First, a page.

The top 7 challenges facing asphalt contractors

The top 7 challenges facing asphalt contractors

When it comes to laying and maintaining the surfaces of Britain’s roads, the UK’s asphalt contractors have their work cut out. There are more than 245 thousand miles of public roads, and the work doesn’t end there—cycle tracks, pedestrian paths, car parks, airport runways, private roads, ports and freight depots all need to be kept safe and driveable as well. That means a lot of maintenance and a lot of working in a particularly challenging environment.

The asphalt contractors’ top 7 challenges

  1. Employee safety—asphalt companies are often called upon to do emergency repairs in dangerous situations. Working at night, on motorways, in tunnels and on bridges calls for the strictest health and safety precautions to be maintained at all times.
  2. Staff training—today’s road surfacing best practices are becoming increasingly technical as surfaces are developed to provide safer and more durable pavements. Staff need to be appropriately skilled, calling for wider investment in training and CPD.
  3. Speed—closing a major road, even for a short spell of time, costs money, disrupts road users and can have a significant economic impact in the surrounding area. For this reason, asphalt companies are always under pressure to work as fast as they possibly can without cutting corners on quality and safety.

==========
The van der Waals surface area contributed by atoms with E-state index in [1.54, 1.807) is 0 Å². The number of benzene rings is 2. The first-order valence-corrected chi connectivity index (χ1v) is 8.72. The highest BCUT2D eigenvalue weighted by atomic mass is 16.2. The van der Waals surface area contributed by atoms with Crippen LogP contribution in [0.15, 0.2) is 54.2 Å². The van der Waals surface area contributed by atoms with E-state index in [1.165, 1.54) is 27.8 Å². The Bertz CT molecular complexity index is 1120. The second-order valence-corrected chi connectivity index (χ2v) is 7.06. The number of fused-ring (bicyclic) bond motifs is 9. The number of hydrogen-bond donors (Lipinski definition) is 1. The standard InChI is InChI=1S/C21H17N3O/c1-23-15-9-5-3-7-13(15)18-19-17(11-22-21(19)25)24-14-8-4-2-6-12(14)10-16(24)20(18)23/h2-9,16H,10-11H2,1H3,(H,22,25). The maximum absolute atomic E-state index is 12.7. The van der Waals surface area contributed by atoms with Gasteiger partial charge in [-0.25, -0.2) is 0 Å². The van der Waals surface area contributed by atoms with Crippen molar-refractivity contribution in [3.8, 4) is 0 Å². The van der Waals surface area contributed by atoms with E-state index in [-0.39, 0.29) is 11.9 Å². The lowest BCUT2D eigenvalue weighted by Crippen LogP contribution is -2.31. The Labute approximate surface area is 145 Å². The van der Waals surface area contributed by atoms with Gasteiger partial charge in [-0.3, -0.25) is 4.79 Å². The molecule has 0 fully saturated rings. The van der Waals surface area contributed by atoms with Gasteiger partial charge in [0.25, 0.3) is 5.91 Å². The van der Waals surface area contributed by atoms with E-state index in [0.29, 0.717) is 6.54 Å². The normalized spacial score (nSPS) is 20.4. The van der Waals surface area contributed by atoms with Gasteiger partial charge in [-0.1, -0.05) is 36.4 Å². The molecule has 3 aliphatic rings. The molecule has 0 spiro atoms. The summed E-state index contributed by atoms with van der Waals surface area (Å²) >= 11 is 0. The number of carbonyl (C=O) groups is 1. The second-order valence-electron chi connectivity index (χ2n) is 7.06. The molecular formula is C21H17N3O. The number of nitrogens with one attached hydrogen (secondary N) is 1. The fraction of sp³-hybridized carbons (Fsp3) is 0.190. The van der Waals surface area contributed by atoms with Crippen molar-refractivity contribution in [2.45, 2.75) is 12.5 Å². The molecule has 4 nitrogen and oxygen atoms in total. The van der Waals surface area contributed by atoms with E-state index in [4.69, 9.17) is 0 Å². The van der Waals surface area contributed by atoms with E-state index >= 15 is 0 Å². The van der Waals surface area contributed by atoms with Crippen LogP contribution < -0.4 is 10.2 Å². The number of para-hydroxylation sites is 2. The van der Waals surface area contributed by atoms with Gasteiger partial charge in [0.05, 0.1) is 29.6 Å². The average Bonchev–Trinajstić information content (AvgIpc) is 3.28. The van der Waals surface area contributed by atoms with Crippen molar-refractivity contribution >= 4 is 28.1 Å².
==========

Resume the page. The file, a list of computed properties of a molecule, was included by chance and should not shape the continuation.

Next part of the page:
4. Industry regulations—to work for Highways England and many local authorities, asphalt contractors need to gain National Highway Sector Schemes certification in all the areas in which they tender for work. This requires an assessment by the appropriate auditing body for each discipline as processes, activities and personnel are scrutinised.
  5. Sustainability—environmentally responsible asphalt contractors will take the issue of sustainability seriously, as well as considering the environmental impact of their work. This includes managing biodiversity, controlling embodied carbon and resource usage, and encouraging environmental best practice.
  6. Tendering—tendering for large government and local authority projects requires a skillset all of its own, and the process can be both costly and time-consuming. Failed tenders represent a cost to the business and even successful tenders can cause projects to be less profitable.
  7. Collaboration—laying, maintaining and repairing pavement surfaces is not down to asphalt contractors alone. Each project requires collaboration with a variable number of additional contractors with specialisms in other fields. This requires careful planning and good communication to keep a project running to schedule when multiple contractors are working together.

Asphalt contractors are working in a developing industry that is becoming increasingly regulated and sophisticated. Only those who can effectively address the challenges outlined above will continue to thrive and survive.

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